DrugSense Weekly: SECONDHAND "ALERT" ?

It's 11:11 p.m. on November 19, 2008 and I'm feverishly chain-smoking
cigarettes and guzzling vodka in an attempt to calm down as I type
this story. I left my sister's house a little over an hour ago after
a wonderful night of chatting and chili. She lives in the town of
POTtsboro, Texas which has more cops per square inch than any town
I've ever been in. I keep my drinking to very minimal amounts and
tonight validated all those sober visits I've made.

I was half-way home when I saw a most dreaded sight - flashing blue
lights in my rear-view mirror. I quickly started scanning the
winding, country road until I found a place to safely pull over. A
POTtsboro police officer approached my driver-side window, politely
introduced himself, and asked for my Drivers License and proof of
insurance. I was prepared for his request and handed him both items.

He then informed me that he had pulled me over for faulty operating
equipment. Said one of my brake lights was stuck on and the other
was not working at all. He asked me to sit tight and returned to his
vehicle to run my numbers.

He returned to my window a few minutes later and asked me to step to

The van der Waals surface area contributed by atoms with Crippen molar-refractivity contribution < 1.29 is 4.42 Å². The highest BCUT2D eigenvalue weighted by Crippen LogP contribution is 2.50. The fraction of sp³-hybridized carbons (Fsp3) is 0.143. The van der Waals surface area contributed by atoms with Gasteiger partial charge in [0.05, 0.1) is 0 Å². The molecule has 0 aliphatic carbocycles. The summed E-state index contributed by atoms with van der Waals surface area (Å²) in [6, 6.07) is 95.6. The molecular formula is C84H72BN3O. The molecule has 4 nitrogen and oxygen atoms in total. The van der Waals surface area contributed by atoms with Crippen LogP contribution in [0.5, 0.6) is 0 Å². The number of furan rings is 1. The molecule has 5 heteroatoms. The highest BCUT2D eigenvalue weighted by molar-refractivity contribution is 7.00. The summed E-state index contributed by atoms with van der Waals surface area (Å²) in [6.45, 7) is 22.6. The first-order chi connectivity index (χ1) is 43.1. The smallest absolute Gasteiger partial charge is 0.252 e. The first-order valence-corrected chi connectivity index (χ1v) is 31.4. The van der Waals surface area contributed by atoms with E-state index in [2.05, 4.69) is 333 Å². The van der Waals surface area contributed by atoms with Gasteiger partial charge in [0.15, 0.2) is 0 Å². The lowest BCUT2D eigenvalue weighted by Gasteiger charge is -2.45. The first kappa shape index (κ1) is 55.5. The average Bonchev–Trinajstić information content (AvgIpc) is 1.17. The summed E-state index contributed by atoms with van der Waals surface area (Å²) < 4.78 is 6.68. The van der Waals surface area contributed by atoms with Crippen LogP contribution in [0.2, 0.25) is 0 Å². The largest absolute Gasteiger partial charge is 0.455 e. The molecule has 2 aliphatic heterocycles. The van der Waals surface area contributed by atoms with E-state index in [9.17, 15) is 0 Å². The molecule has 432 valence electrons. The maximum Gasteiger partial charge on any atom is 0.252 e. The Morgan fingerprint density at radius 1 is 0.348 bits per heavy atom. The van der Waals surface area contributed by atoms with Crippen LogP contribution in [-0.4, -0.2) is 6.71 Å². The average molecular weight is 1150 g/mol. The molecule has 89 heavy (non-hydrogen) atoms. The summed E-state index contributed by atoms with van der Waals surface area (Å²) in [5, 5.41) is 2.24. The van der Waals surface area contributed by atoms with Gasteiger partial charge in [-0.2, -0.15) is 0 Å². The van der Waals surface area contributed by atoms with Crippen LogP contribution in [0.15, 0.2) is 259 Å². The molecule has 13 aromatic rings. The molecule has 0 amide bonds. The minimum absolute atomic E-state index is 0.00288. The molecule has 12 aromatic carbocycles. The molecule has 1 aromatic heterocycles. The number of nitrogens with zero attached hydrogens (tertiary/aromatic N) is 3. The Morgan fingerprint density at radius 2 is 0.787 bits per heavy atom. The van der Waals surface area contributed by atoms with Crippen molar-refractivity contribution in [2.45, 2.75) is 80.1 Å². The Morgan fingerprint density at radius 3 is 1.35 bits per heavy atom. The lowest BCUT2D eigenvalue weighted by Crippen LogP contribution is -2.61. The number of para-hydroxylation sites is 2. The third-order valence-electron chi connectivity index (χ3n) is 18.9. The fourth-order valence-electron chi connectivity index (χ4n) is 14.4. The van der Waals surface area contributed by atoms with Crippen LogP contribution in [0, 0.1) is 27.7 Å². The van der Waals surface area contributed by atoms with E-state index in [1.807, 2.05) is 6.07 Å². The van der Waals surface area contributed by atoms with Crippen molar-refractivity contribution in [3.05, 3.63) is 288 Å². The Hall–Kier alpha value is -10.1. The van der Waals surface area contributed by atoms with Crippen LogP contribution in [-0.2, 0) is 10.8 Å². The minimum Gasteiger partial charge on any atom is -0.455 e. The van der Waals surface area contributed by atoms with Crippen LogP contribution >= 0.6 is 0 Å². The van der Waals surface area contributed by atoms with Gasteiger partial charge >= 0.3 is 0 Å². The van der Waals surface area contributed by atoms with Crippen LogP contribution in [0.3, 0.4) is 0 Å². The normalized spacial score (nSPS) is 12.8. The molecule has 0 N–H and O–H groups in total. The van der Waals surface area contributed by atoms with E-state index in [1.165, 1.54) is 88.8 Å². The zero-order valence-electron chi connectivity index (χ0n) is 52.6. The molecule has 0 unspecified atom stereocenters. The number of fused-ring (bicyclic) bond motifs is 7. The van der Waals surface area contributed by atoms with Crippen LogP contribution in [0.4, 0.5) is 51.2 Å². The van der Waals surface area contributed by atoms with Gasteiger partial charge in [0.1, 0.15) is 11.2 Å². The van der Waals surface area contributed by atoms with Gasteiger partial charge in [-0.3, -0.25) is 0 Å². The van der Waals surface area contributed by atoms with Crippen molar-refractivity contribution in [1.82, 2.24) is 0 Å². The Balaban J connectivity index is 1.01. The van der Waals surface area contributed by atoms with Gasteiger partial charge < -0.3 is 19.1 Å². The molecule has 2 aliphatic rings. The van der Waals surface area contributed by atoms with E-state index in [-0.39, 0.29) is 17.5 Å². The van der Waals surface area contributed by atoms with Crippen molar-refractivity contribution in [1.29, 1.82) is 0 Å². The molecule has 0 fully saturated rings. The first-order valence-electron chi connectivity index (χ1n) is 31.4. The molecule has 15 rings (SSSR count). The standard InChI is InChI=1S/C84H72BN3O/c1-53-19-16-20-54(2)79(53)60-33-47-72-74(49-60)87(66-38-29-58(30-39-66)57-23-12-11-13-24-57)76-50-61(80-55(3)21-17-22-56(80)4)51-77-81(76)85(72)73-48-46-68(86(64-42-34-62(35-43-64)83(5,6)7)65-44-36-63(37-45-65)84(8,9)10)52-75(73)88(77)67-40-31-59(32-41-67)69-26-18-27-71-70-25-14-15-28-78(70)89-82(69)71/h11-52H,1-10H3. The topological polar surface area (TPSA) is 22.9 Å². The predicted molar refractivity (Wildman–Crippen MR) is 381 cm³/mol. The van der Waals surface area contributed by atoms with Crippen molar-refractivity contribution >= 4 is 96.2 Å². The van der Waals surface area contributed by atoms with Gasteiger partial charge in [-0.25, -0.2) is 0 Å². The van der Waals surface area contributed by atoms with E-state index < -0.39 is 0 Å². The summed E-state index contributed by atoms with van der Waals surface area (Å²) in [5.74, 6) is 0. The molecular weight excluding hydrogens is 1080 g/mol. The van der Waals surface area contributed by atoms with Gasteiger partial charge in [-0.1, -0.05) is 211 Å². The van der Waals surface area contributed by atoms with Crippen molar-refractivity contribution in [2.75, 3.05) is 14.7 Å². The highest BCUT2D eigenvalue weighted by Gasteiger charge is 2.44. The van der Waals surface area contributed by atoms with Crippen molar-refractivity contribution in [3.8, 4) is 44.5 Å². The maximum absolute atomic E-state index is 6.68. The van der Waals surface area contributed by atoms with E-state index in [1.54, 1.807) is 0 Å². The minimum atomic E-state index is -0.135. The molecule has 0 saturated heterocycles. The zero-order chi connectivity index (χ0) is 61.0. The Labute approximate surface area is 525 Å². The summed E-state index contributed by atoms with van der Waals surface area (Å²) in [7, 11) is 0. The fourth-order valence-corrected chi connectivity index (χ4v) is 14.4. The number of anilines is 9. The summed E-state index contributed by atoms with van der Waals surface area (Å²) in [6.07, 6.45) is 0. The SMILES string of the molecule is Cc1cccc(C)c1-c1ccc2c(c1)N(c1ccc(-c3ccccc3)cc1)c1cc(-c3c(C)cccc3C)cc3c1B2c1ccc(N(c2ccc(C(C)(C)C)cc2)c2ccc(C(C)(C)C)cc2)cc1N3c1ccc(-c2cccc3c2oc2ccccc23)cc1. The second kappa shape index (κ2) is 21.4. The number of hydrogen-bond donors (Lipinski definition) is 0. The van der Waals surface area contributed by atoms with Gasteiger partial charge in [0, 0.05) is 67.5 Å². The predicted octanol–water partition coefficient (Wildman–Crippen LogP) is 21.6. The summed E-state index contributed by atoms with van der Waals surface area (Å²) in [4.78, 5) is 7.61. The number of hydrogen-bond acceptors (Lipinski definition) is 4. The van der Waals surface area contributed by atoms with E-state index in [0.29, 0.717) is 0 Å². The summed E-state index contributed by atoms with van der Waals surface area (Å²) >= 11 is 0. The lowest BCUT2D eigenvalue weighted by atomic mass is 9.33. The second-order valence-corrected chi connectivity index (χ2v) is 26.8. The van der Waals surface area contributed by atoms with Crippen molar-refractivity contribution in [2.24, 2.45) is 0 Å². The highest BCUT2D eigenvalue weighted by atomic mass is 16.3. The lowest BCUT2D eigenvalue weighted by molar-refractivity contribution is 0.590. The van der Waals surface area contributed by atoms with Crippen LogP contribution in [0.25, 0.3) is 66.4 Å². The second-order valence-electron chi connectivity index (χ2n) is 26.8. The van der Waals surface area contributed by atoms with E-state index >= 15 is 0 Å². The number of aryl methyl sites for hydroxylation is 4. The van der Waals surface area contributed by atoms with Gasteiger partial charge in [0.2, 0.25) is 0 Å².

the rear of my vehicle while he "explained this to me". Instead of
"explaining this to me" he started a fishing expedition:

"Ever been arrested before?" he asked.

"Yes, a misdemeanor marijuana possession in California around '98," I

"Do you have any marijuana in your possession?"


"Do you mind if I search your vehicle?"

I responded, "I will comply with your requests but will not give you
permission to search my vehicle."

His head cocked to the side, similar to the way my border collie does
when I talk to him, and a few moments slowly ticked by.

"OK, just stand here for a minute and I'll get back to you." he said
as he returned to his car. A few moments later he informed me that a
K9 Unit was on their way and we would be waiting for their arrival.

Some polite and quite interesting conversation filled the next 30
minutes. I think we were both fishing for information at this point.
In between the small talk about how long each of us had lived in the
area, how great the fishing was right now and how it was "a very nice
night for November," the real questions/answers slipped out.

He explained that his experience has told him everyone who refuses a
search is trying to hide something. I replied that it is a shame all
citizens do not understand nor exercise our Bill of Rights. I also
commented that I was about to prove his assumption was incorrect. At
some point he informed me I was only the third person in his entire
career to refuse a search.

I found an opening to talk about medical marijuana since it was
connected to my possession charge. He asked if my husband had a
prescription and quickly conceded when I responded with "Tom had a
recommendation from his doctor."

"A recommendation, yes." He nodded. It does give me some hope that
this young Texas police officer seemed to realize the difference!

When I asked how long he was allowed to detain me while we waited for
the dogs he nervously agreed with me as I answered my own question
with "a reasonable amount of time to be determined by the officer."